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South Nahanni River, Northwest Territories

Thanks, Alan. I have read that you are only 40 years old, perhaps not old enough, depending on your preferred music genre, to know about the Canadian rock group Bachman Turner Overdrive, otherwise known as BTO. In their words, "You ain't seen nothin' yet."

Just you wait. The scenery only gets more spectacular.

Looking forward to it!
Erica
 
Mem,

Posting that link to the youtube video was diabolical. That song has been stuck in my brain all day long!

Anyway, back to the story.


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Our apprehension about a more travelled route was unfounded. Another glorious morning (the 12th day), at Hellroaring Creek. A moose had swum across the river into our breakfast camp, and all was still well with our world, in its comparative solitude and isolation.


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Leaving Hellroaring Creek. Virtually no signs of human activity exist on gravel bars because of the cleansing action of spring floods.


nahanni069.jpgI'm taking the picture. Andy is far right.

During lunch, we revised our plans in order to reach Virginia Falls by 7:00 p.m., rather than stop 30 km (20 miles) short, as originally planned. This provided an extra layover day, and avoided camping in the dense brush on the banks of the very slow moving river. Seemed more lake-like than river-like.


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Kathleen standing next to our canoe. Designated campground at Virginia Falls, the focal point of Nahanni National Park. The Park Service caters to canoeists, as evidenced by this canoe rack adjacent to the river. Very convenient.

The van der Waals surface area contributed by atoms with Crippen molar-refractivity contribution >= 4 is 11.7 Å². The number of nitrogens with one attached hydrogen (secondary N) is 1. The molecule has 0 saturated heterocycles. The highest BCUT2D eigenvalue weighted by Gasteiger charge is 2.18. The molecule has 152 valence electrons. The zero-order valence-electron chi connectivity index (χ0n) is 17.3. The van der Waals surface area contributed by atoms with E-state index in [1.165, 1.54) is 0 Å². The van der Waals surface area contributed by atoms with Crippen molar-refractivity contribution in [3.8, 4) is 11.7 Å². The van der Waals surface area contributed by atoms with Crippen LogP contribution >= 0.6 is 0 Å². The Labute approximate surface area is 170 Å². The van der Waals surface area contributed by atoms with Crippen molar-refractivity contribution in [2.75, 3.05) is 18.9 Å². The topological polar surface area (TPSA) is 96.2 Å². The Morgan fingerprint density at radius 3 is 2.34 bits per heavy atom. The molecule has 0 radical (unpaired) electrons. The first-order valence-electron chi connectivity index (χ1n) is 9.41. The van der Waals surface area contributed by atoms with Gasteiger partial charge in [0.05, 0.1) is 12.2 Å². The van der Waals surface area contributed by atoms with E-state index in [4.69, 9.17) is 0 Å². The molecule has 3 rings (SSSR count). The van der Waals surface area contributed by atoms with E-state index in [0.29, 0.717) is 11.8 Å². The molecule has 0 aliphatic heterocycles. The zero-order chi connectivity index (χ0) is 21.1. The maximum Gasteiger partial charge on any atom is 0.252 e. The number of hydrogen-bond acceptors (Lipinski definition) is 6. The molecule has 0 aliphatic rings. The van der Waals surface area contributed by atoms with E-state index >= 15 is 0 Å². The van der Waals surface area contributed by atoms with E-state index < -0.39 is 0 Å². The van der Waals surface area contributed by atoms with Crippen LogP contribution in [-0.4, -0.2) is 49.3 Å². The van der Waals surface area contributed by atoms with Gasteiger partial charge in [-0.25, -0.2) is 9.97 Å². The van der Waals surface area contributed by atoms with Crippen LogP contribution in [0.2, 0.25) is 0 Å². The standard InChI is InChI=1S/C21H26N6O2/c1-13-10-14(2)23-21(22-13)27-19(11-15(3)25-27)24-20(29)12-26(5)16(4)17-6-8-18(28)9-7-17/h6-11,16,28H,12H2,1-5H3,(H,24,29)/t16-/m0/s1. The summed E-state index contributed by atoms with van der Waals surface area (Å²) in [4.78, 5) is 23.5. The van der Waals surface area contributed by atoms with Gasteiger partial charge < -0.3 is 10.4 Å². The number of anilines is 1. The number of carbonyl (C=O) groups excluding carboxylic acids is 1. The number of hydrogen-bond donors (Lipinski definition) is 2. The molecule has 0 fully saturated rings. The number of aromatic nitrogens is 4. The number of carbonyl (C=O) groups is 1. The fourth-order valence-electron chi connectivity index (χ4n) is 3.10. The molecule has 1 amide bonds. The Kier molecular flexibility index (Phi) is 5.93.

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To protect the vegetation, boardwalks provide access to approximately 70 designated sites, which are filled on weekends during July, from not only canoeists, but also flights from Fort Simpson or Fort Liard. There was only one other couple in camp when we were there in the third week of August, and they were on the other side. While Andy, John and Grace went hiking on Sun Blood Mountain, I decided to take a bath. I heated up some water, and undressed. Just then, a helicopter rose up over Virginia Falls, flew over the camp, and banked right above me. I was sure I could see tourists clicking away on their cameras!


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The boreal forest flora, dominated by moss, lichen, and ericaceous plants is rich and varied. Shown here with the mushroom is northern commandra and northern Labrador tea (the taller plant).


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The moss is already turning red, as was the bearberry (very red), rock cranberry (note the two red berries), and bog rosemary (to the right).



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Because of human concentration at Virginia Falls, food caches are also provided, primarily to protect from bears. It turns out, though, that nothing is secure against ravens.



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The portage trail to the base of Virginia Falls is 1.2 km (0.7 miles). When we were there, about half was boardwalk and half was well-maintained trail. This boat belonged to a German couple on their second trip down the Nahanni River.


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We were just on a day hike to the base of the falls when we came across piles of their gear. Might as well be helpful, we thought, and we picked up their parcels and continued down the trail. They were joyous when they saw us. Gave us candy bars and hugs. They tripped with lots of small parcels, and both of them had to make 6 trips down the portage trail. Kathleen and I became good friends with Gunther and Christa. They came tripping to Canada every second year, and always visited us in North Vancouver. We even spent a week with them on their small farm south of Hamburg.



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The portage trail offers excellent vantage points for Virginia Falls, which is really two falls (91.5 m and 55 m; 298 feet and 180 feet) separated by a central stack. By comparison, Niagra Falls is a paltry 51 m (167 feet).